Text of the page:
Takin' a T/O With BT: The Problem with Holdouts

xx yySenior Writer IJuly 25, 2008

At the beginning of the month, first-time NHL and NBA free agents alike were putting pen to paper, dotting the i's and crossing the t's, and signing on the dotted line.

Three weeks later, it's holdout season in the NFL—that magical time where players' sense of self worth escalates, and they refuse to be seen as a part of "their team" until they can be guaranteed a much larger paycheque.

You can call it greed, you can call it egotistical, or you can call it a player just being ensured that he can receive fair compensation for his services—whatever you call it however, the holdout has become one of the ugliest disputes in sports.

Players are ostracized amongst peers, fans and teammates. A fan favorite is easily turned into a villain through the media, and sometimes the home town boy has to skip town—all because of what is essentially, an argument over the goods and services one side provides, and the price the opposing side is willing to pay.

It's things like this that make sports a business. If you can't land the big account or if you can't catch the big pass in the dying minutes of a game, you're gone.

If you can't afford to pay the royalties, then some other bigger and better corporation is surely willing to pay them, that's just how it is, and that's why players hold out: They know that one way or the other, they'll get their pay day.

Some will say it's just their drive to get overpaid and that today's athletes are monsters driven more by greed and less by the passion that helped their predecessors give it all during the season, and take on a part-time (or full-time) job in the offseason just so they could survive and get back to their game.

Babe Ruth probably never made more in a season than Alex Rodriguez does during an at-bat; Willie Mays very well could have been paid the same amount over his career than Barry Bonds made in 2006. Meanwhile any NHL player from the mid-80's or before looks at today's contracts and wonders why they weren't born a few decades later.

I believe these men are overpaid, and many of the fans do as well, as it's the fans who pay their salaries—but it's just that. The holdout, and the current-day contract in sports has become as astronomical and as diabolical as it has, not because the athletes are necessarily greedy, but because of the nature vs. nurture.

For the players who have had careers that have spanned decades, they've been nurtured on to the monstrous contract, and for the players that careers begin today, tomorrow, and in the future, this is the nature of the situation in which they enter.

Because this is the scene which they enter however, the attitude of "I want my money and you're going to give it to me" becomes ok.

Devin Hester apparently can't afford to play football on $450,000 a year. Is he worth more than that? Yes he is. But to wait two more years, and honor the two remaining years on his current contract isn't worth it to him.

As he becomes engulfed in his own talent and his own fame, the past two years become moot—so what if he played the past two years, risking his health each time, and made a combined base salary that was lesser than $1 million? The next two years aren't worth it, so he'll just hold out.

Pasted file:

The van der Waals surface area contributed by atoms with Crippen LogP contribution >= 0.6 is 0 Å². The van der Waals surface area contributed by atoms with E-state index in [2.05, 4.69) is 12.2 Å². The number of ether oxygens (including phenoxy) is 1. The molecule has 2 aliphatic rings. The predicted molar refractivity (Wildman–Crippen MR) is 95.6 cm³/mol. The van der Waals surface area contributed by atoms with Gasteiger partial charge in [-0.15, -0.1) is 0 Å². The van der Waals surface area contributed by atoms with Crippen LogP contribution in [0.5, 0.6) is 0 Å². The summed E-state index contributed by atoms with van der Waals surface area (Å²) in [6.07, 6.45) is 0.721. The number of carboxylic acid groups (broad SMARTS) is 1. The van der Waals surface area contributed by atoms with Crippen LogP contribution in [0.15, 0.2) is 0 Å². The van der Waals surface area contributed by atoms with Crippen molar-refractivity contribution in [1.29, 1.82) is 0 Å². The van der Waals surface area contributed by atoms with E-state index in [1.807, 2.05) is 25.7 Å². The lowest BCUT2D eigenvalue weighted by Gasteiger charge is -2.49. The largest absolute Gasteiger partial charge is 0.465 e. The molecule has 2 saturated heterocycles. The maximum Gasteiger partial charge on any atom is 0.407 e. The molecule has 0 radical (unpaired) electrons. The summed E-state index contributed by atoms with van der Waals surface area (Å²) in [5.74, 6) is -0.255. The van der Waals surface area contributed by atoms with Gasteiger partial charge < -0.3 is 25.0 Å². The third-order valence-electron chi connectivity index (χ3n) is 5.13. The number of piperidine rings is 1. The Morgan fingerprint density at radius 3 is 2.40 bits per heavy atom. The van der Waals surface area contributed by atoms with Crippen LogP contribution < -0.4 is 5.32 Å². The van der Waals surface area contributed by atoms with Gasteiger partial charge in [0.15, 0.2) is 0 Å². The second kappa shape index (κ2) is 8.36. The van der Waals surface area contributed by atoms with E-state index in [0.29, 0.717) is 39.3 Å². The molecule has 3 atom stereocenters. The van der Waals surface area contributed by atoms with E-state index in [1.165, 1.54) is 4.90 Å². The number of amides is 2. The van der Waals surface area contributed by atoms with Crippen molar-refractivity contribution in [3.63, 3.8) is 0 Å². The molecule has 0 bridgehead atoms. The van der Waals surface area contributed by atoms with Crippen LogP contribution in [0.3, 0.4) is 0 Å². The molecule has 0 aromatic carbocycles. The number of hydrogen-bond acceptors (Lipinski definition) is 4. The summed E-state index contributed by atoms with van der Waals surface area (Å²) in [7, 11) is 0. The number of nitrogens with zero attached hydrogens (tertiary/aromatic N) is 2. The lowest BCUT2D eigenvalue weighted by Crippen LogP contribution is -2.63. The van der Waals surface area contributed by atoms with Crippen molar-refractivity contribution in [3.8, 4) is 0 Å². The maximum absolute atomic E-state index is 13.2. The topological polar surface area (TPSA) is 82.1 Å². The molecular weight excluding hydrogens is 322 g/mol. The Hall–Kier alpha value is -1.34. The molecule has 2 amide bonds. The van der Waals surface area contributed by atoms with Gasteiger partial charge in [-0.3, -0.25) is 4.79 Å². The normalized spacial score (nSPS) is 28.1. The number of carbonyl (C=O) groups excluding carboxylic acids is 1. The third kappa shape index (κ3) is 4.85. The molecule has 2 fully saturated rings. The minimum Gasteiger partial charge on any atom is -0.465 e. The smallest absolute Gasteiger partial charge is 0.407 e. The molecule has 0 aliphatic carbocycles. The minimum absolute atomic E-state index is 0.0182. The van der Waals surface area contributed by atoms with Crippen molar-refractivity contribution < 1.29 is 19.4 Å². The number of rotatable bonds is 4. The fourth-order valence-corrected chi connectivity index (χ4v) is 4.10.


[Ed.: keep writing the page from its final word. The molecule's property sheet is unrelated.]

The risks are the same, but his popularity and his perceived worth—and if he gets his way his paycheque—aren't.

But why is this still allowed? Granted a player of Hester's caliber will help his team—he undoubtedly will—but why should team management give in.

Of course it improves the on the field product, but it just gives another dog his day, another baby his bottle, another pig his mud.

What if one day, an owner just says "no" and let's the player hold out.

It happened to Deion Branch a few years ago—he became so insufferable that the New England Patriots gave up and moved him to Seattle where the Seahawks were willing to pay him what he wanted.

But what if, instead of trading him, Bears management does nothing and lets Hester sit for the next two years instead of re-negotiating?

Is it practical? No. Hell, it's not even possible, but it's interesting to think about isn't it?

A team can't hold out from a player—the Toronto Maple Leafs discussed the idea of letting Bryan McCabe stay home, but the NHL Players' Association would have had the noose all ready to go by the time McCabe woke up the first day of his "house arrest".

A team also isn't allowed to force a player into re-negotiations if he underperforms, while a player can hold the team hostage if he over-performs (or gets flat-out, consistently better).

The team's are granted the trade avenue, but it really only hurts them, as we've already covered how if one team is too cheap, another will certainly pick up the slack.

But despite being unbelievably talented, what's so difficult about seeing the remainder of a contract through? It's not as if the player isn't making money still on his current deal, and his name is written on the dotted line, dictating an agreement that he made to play for so-many years for so-many dollars.

The salaries are getting higher and higher—as much as it isn't fine with me, I'm more concerned with the sense of commitment: And what happens if any of these players hold out after a year or two of their new deal, expecting more cash.

You know what Devin Hester? You can have your pay day—in two years' time. You signed on for four years and you're still two years away. Be a man of your word; it's not like football will be less fun the less you get paid right?

Since when did owning up to your word and following through on your commitments become such a bad thing?

Bryan Thiel is a Senior Writer for Bleacher Report. If you'd like to get in contact with him, you can do so through his profile. You can also check out his past work in his archives.


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